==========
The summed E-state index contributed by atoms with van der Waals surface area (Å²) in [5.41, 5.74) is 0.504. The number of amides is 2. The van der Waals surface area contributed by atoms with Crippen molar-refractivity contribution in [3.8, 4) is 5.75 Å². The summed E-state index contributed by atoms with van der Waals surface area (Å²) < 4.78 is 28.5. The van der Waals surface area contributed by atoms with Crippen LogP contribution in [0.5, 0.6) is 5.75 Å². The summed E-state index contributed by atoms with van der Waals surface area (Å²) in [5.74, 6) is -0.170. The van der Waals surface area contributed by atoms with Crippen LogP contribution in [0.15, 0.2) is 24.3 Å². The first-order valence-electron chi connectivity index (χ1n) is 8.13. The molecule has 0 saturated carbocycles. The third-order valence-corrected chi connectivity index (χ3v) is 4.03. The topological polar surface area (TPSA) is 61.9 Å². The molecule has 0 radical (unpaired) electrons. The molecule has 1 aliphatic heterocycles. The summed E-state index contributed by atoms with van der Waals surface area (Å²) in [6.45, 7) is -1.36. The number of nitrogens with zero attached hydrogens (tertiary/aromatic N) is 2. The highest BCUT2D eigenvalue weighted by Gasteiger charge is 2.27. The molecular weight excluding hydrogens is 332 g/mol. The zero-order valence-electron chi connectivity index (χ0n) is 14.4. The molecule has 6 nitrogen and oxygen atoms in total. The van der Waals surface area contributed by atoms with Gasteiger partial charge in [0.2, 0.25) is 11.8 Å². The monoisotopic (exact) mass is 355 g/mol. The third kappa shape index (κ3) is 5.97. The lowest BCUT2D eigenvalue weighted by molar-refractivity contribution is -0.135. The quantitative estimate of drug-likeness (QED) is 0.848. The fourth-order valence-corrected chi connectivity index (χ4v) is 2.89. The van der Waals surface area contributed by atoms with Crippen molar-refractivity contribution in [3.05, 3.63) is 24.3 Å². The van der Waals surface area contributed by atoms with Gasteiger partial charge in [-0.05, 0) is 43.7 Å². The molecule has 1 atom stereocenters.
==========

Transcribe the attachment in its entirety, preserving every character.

The summed E-state index contributed by atoms with van der Waals surface area (Å²) in [5.41, 5.74) is 0.504. The number of amides is 2. The van der Waals surface area contributed by atoms with Crippen molar-refractivity contribution in [3.8, 4) is 5.75 Å². The summed E-state index contributed by atoms with van der Waals surface area (Å²) < 4.78 is 28.5. The van der Waals surface area contributed by atoms with Crippen LogP contribution in [0.5, 0.6) is 5.75 Å². The summed E-state index contributed by atoms with van der Waals surface area (Å²) in [5.74, 6) is -0.170. The van der Waals surface area contributed by atoms with Crippen LogP contribution in [0.15, 0.2) is 24.3 Å². The first-order valence-electron chi connectivity index (χ1n) is 8.13. The molecule has 0 saturated carbocycles. The third-order valence-corrected chi connectivity index (χ3v) is 4.03. The topological polar surface area (TPSA) is 61.9 Å². The molecule has 0 radical (unpaired) electrons. The molecule has 1 aliphatic heterocycles. The summed E-state index contributed by atoms with van der Waals surface area (Å²) in [6.45, 7) is -1.36. The number of nitrogens with zero attached hydrogens (tertiary/aromatic N) is 2. The highest BCUT2D eigenvalue weighted by Gasteiger charge is 2.27. The molecular weight excluding hydrogens is 332 g/mol. The zero-order valence-electron chi connectivity index (χ0n) is 14.4. The molecule has 6 nitrogen and oxygen atoms in total. The van der Waals surface area contributed by atoms with Gasteiger partial charge in [0.2, 0.25) is 11.8 Å². The monoisotopic (exact) mass is 355 g/mol. The third kappa shape index (κ3) is 5.97. The lowest BCUT2D eigenvalue weighted by molar-refractivity contribution is -0.135. The quantitative estimate of drug-likeness (QED) is 0.848. The fourth-order valence-corrected chi connectivity index (χ4v) is 2.89. The van der Waals surface area contributed by atoms with Crippen molar-refractivity contribution in [3.05, 3.63) is 24.3 Å². The van der Waals surface area contributed by atoms with Gasteiger partial charge in [-0.05, 0) is 43.7 Å². The molecule has 1 atom stereocenters.